At 75, "Dead Man Walking" author still fighting to end the death penalty
WASHINGTON — At a speech at American University, Sister Helen Prejean held up and pointed to a two-inch metallic pea green cross attached to her necklace several times. The well-known Catholic nun used the cross to remind her audience that Christians should oppose capital punishment.
The cross has a personal meaning too. It was a present to her from Eddie Sonnier, the convicted rapist and murder accomplice whose life story is told in the book and film “Dead Man Walking.”
“Eddie had to donate plasma from his arm to pay for the cross, which another inmate made. It’s the only time I’ve had blood on my hands,” Prejean said in an interview after her talk.
Prejean served as a spiritual adviser to Eddie Sonnier during his years in prison. She restated her claim that Eddie and not his brother Elmo or “Pat” Sonnier pulled the trigger of a .22 rifle that killed two teenage lovers in St. Martin’s Parish, Louisiana, in 1977. For her, Sonnier’s sacrifice of his blood for a cross illustrates the power of Christian forgiveness: Even murderers can create beauty after they have sought to make amends for their evil acts.
“Jesus was not pleased with a sacrificial death. He was saying, ‘See what this means?’” Prejean said, holding up the cross in her hand and thrusting it toward the audience of 70 Tuesday afternoon.
Prejean’s book was a best seller after it was released in 1993. It was adapted for a film in 1995, and Susan Sarandon’s portrayal of the nun earned Sarandon an Academy Award for best actress. Prejean turned into a death-penalty activist. Through her religious order, the Congregation of St. Joseph, she helped found Ministry Against the Death Penalty. (Elmo Sonnier died in an electric chair at the famous Angola prison in Louisiana 1984; Eddie died in the same prison last December after an illness).
Now 75, Prejean looks and acts only slightly older than she did at the height of her fame. Her thick mop of hair is brown rather than white or gray, and her speech mixed wisecracks, reminiscences, and theological references in a southern Louisiana drawl.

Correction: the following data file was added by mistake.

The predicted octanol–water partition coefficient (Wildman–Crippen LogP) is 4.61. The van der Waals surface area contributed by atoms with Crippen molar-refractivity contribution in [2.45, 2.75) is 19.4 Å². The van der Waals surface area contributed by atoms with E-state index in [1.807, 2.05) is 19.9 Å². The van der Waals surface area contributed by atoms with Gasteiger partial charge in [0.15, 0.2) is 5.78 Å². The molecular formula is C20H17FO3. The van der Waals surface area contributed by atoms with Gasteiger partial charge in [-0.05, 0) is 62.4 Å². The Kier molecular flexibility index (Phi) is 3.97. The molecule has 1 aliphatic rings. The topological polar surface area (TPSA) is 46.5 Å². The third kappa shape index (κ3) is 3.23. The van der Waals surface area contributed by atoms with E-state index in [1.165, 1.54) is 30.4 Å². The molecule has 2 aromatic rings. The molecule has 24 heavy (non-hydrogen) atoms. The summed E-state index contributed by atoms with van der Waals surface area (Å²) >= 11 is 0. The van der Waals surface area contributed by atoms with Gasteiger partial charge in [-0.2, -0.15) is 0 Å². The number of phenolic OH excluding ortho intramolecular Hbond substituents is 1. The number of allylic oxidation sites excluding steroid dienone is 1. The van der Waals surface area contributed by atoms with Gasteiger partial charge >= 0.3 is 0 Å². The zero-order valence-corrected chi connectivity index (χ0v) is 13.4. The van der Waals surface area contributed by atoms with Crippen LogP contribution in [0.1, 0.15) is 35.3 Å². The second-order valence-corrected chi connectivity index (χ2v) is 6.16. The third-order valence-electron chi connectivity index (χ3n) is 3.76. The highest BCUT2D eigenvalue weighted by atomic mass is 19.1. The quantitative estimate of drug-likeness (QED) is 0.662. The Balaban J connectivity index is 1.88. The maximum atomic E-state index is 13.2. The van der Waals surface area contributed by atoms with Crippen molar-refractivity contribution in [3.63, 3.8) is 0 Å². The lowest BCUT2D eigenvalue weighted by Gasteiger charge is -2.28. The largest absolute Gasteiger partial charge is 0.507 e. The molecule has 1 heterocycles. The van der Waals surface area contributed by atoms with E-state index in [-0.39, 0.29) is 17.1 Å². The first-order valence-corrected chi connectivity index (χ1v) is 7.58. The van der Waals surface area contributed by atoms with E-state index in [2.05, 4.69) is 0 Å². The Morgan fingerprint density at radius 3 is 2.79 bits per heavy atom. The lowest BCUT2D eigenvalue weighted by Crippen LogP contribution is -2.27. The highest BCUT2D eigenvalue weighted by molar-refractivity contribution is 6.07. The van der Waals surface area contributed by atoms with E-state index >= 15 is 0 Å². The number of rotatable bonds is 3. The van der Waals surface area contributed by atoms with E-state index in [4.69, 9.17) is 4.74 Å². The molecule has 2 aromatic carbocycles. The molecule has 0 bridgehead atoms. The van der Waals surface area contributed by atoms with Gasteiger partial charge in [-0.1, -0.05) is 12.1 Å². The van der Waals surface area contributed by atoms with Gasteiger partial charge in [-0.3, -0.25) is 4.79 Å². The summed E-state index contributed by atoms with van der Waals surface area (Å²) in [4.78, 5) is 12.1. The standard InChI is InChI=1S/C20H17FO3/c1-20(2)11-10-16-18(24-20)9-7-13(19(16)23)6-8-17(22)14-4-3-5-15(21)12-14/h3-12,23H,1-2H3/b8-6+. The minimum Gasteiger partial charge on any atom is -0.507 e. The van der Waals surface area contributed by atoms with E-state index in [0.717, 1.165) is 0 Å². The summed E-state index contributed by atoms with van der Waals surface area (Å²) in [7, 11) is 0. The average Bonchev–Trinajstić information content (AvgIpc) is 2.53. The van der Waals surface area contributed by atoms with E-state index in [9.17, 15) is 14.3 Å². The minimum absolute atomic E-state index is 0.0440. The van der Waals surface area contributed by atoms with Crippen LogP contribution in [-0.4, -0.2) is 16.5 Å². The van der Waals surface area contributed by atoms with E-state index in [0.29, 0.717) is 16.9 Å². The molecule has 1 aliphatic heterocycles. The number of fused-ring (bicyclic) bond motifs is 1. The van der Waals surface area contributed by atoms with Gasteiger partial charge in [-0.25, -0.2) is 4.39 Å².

Prejean said she is at work on a spiritual memoir, River of Fire. “I’m just a story teller,” she said. Although Prejean mentioned several characters in her famous book, she devoted most of her speech to the death penalty.
To her, the use of capital punishment is nothing less than a spiritual cancer. She cited the words of Lloyd LeBlanc, who recognized that forgiving his son’s killers could rid him of the bitterness he felt: “They killed my boy, and I’m not going to let them kill me.”
Prejean added that forgiveness must be earned rather than handed out and helps make humans unique. “You have to pray for it and struggle with it and win it,” she said. “There is a transcendence in us that gives us our dignity and humanity.”
Prejean urged the audience to work with her to abolish the death penalty. Although the Catechism of the Catholic Church says the legitimate moral use of capital punishment is “very rare,” she called for going one step further.
“We have to end this thing. People don’t even think about the death penalty. They’re thinking about paying the bills and sending their kids to college. I trust in the goodness of people. It’s not that people are vengeful. It’s just that people have not reflected on it,” she said.
Four generations of polling results conflicts with Prejean’s claim. Gallup has asked Americans their opinion about capital punishment since 1936, and except for one poll in 1966, every poll has found that a majority supports the use of the death penalty. But support has dropped from 80 percent to 60 percent since the release of “Dead Man Walking.”
Prejean said she met with Pope John Paul II about the need to abolish the death penalty, but puts more stock in seeking to convince ordinary people. “The Church,” she said, “is us.”
Mark Stricherz covers Washington for Aleteia. He is author of Why the Democrats are Blue.